Like the British Shorthair, the Burmese has a round, moderately flat face with large, wide, expressive eyes. This breed was developed not in Burma, but in the United States, by crossing a brown cat from Burma with a Siamese cat. The medium-sized Burmese is compact and solidly built, and its short, glossy coat feels like satin. It’s typically one of four solid colors: sable (a warm brown), champagne (honey beige), platinum (pale silvery-gray), and blue (medium gray). When it comes to personality, this people-oriented breed is incredibly endearing, lively, friendly, and adoring of its human family.
Like the British Shorthair and the Burmese, the Scottish Fold’s face is only moderately pushed in. However, the breed’s very large, round eyes and tightly folded ears combine to strengthen the smoosh faced effect, making the Scottish Fold look like a sweet little owl. This breed can trace its origins back to a single white kitten with folded ears born in a litter of barn cats in Scotland. The white kitten’s ears were the result of a random and spontaneous mutation, but someone fell in love with its unique look and used her to start a breeding program. Scottish Folds are affectionate, laid back, and a friend to all.
Health Conditions Impacting Flat Faced Cats
Not all flat faced cats experience health complications resulting from their unique facial structure, but some cats may have issues with their face, throat, or nose.
“Due to their structural differences causing that smushed face look, these breeds are generally prone to ocular (eye) infections, respiratory infections, and breathing difficulties,” says Louis DelGiudice, DVM, DACVECC, National Emergency Specialty Director at AmeriVet Veterinary Partners. “Flat faced cats have a decreased ability to properly inhale and exhale through their nasal passages, making it more difficult for them to breathe.”
Flat faced cat breeds also may have a condition called brachycephalic airway syndrome (congenital obstructive upper airway disease). This term encompasses a group of related breathing issues seen in brachycephalic breeds.
Some brachycephalic cats might have an elongated soft palate (the soft part of the roof of the mouth), narrow windpipe (trachea), narrow, small nostrils (stenotic nares), or tissue in front of the vocal cords that obstructs breathing (everted laryngeal saccules).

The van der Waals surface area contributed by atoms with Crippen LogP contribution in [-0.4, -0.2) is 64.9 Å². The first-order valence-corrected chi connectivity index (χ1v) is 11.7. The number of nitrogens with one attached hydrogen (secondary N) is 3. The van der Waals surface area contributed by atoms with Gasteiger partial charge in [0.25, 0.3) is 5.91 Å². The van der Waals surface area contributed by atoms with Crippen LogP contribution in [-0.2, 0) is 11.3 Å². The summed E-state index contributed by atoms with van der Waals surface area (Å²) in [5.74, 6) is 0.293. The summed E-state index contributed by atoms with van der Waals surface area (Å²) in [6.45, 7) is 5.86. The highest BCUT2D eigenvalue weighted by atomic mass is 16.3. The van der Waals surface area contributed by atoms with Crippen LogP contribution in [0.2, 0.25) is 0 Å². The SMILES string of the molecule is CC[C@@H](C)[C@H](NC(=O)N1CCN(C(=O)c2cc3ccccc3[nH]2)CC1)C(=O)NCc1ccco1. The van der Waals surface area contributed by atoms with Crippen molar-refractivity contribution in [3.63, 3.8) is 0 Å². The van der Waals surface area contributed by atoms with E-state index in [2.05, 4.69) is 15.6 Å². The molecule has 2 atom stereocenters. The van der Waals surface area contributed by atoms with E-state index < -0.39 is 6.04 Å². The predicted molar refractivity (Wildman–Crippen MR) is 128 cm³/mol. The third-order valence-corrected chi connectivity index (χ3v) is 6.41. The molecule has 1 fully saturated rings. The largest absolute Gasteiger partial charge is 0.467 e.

The shape of the skull in some brachycephalic cats can occasionally result in dental issues. “The foreshortening of the head has led to some Persians and Exotics having teeth and jaws that are misaligned, which may cause problems later,” Keiger says. “This is something that a responsible breeder checks for in their breeding cats.”
Caring for Flat Faced Cat Breeds
Flat faced cat breeds need some extra eye care due to the shape of their faces, which cause the eyes to protrude. According to Dr. DelGiudice, skin folds, hair, dust, and debris can come into contact with the eyes, so regular cleaning and irrigation is important for eye health. “Use a damp cloth of warm water to clean away discharge and debris, being careful to not touch the eye,” he recommends.
Keiger points out that because the large eyes protrude, flat faced cats are vulnerable to injury during play. “Be careful when playing with toys that have long strands that might ‘flick’ them in the eyes,” she warns.
Flat faced cats also need extra attention paid to their shortened noses, which can easily become clogged. Wipe their nose daily to clear away any blockages.
Flat faced cats can’t handle heat as well as other cats, so always be aware of the temperature inside your home. “Dogs and cats predominantly release excessive body heat through exhalation,” Dr. DelGiudice explains. “[Flat faced cats’] inability to properly exhale causes these breeds to be predisposed to overheating. It is important to keep these cats in cooler dry environments.”
If you’re concerned about your flat faced cat’s breathing, schedule an appointment with your veterinarian. In severe cases, surgery might be recommended to correct structural problems. Keeping your cat at a healthy weight will also help them breathe easily.
Signs that a flat faced cat is having difficulty breathing include noisy breathing (snorting or snoring), gagging or vomiting, difficulty exercising, inability to stay cool in heat, blue-looking gums or tongue, or sudden collapse.